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NASA’s Deep Space Network Can Be Overwhelmed By Mars Traffic Jams

By Piyali Roy staff@sciencetimes.com | May 09, 2017 01:43 AM EDT

A fleet of new spacecraft is all set to arrive at the planet Mars in the year 2021, which will create an unrivaled telecommunications challenge for NASA's Deep Space Network (DSN). This spacecraft all need to have communication with Earth in transit to Mars, requiring a lot of telemetries and following after dispatching of the spacecraft and afterward to deal with the red planet.

According to Space News, the launching of the spacecraft which is scheduled for the year 2021 can face many challenges due to an expected traffic jam in Mars. Obviously, the challenge will be faced by NASA's Deep Space Network. There are a sheer number of Mars-bound spacecraft at present, which has been launched by multiple countries, and it can become a stress for NASA's ground tracking network and capabilities.

For the year 2020, the list of Mars mission is too long. Not only NASA will be launching any spacecraft, but other nations are also in the list. This clearly shows how much NASA's Deep Space Network needs to work out from future telecommunication problems. The list has NASA's Mars 2020 rover, China's orbiter, European Space Agency's ExoMars 2020 rover, United Arab Emirates' Hope orbiter, and India's Mars Orbiter Mission 2.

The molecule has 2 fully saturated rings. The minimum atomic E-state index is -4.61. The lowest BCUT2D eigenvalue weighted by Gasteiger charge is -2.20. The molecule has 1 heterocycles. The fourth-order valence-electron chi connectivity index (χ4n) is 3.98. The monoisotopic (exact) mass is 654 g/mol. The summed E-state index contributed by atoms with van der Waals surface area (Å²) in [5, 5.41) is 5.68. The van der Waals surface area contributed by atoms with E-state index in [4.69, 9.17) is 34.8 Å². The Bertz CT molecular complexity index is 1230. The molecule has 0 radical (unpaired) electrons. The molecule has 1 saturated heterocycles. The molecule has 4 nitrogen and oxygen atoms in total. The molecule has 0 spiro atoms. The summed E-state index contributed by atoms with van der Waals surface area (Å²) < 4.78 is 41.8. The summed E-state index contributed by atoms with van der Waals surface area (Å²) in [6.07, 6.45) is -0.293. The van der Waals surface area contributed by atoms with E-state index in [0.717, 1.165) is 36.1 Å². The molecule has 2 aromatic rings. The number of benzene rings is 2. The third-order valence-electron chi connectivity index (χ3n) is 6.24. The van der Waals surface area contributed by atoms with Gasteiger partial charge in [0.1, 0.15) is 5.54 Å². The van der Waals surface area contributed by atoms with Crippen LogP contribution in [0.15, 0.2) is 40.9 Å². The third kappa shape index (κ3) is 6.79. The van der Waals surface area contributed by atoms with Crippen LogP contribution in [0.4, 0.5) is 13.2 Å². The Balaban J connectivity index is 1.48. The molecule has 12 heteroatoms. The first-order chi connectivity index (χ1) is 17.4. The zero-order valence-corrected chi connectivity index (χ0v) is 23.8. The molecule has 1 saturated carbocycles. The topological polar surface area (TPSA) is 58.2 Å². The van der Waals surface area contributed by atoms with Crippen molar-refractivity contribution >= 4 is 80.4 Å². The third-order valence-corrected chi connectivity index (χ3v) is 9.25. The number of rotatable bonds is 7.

Popular Mechanics reported that NASA is working to set an air traffic control plan for Mars, as a failure in it can cause a huge negative effect for NASA's Deep Space Network. The NASA's DSN is operated by JPL. JPL is now working on the future issue and making out some solutions on handling the influx of new spacecraft at Mars, with the present spacecraft orbiting around the red planet, most of which use DSN.

NASA's Deep Space Network (DSN) - a progression of radio dishes in California, Spain, and Australia-handles the greater part of the communications requirements for everything out of the Earth. The DSN gets pictures, radar mapping, and mounds of other information from the rocket at Mars, as well as Cassini at Saturn, New Horizons past Pluto, and even the seemingly perpetual Voyager shuttle.

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